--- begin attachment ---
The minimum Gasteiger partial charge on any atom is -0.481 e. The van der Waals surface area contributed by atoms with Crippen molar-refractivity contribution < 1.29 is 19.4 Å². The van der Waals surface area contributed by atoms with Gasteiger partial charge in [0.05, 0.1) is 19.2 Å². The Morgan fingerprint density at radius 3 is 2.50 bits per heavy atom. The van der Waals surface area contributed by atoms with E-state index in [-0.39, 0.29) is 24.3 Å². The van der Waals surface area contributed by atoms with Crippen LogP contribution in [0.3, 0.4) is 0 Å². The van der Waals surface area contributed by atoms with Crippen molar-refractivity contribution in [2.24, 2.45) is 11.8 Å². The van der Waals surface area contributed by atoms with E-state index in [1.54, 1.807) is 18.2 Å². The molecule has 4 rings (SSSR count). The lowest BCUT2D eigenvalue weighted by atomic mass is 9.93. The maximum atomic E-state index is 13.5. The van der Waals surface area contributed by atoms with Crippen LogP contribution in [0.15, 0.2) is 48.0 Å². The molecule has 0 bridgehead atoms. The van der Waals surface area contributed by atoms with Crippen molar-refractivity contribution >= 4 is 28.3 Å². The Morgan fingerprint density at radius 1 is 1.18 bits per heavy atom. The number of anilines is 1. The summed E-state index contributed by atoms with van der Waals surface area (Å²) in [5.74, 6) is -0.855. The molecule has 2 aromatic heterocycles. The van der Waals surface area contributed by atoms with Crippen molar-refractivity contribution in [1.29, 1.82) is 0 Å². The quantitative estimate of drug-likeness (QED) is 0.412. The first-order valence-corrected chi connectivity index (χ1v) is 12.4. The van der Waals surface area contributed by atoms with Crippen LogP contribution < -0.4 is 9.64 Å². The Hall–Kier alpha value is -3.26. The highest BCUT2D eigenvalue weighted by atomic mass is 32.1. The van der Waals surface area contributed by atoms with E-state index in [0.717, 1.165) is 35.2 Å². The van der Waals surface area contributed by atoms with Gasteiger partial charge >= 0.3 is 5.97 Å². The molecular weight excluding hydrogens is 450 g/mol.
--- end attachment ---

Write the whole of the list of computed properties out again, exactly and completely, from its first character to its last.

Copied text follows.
The minimum Gasteiger partial charge on any atom is -0.481 e. The van der Waals surface area contributed by atoms with Crippen molar-refractivity contribution < 1.29 is 19.4 Å². The van der Waals surface area contributed by atoms with Gasteiger partial charge in [0.05, 0.1) is 19.2 Å². The Morgan fingerprint density at radius 3 is 2.50 bits per heavy atom. The van der Waals surface area contributed by atoms with E-state index in [-0.39, 0.29) is 24.3 Å². The van der Waals surface area contributed by atoms with Crippen LogP contribution in [0.3, 0.4) is 0 Å². The van der Waals surface area contributed by atoms with Crippen molar-refractivity contribution in [2.24, 2.45) is 11.8 Å². The van der Waals surface area contributed by atoms with E-state index in [1.54, 1.807) is 18.2 Å². The molecule has 4 rings (SSSR count). The lowest BCUT2D eigenvalue weighted by atomic mass is 9.93. The maximum atomic E-state index is 13.5. The van der Waals surface area contributed by atoms with Crippen LogP contribution in [0.15, 0.2) is 48.0 Å². The molecule has 0 bridgehead atoms. The van der Waals surface area contributed by atoms with Crippen molar-refractivity contribution >= 4 is 28.3 Å². The Morgan fingerprint density at radius 1 is 1.18 bits per heavy atom. The number of anilines is 1. The summed E-state index contributed by atoms with van der Waals surface area (Å²) in [5.74, 6) is -0.855. The molecule has 2 aromatic heterocycles. The van der Waals surface area contributed by atoms with Crippen molar-refractivity contribution in [1.29, 1.82) is 0 Å². The quantitative estimate of drug-likeness (QED) is 0.412. The first-order valence-corrected chi connectivity index (χ1v) is 12.4. The van der Waals surface area contributed by atoms with Crippen LogP contribution < -0.4 is 9.64 Å². The Hall–Kier alpha value is -3.26. The highest BCUT2D eigenvalue weighted by atomic mass is 32.1. The van der Waals surface area contributed by atoms with E-state index in [0.717, 1.165) is 35.2 Å². The van der Waals surface area contributed by atoms with Gasteiger partial charge >= 0.3 is 5.97 Å². The molecular weight excluding hydrogens is 450 g/mol.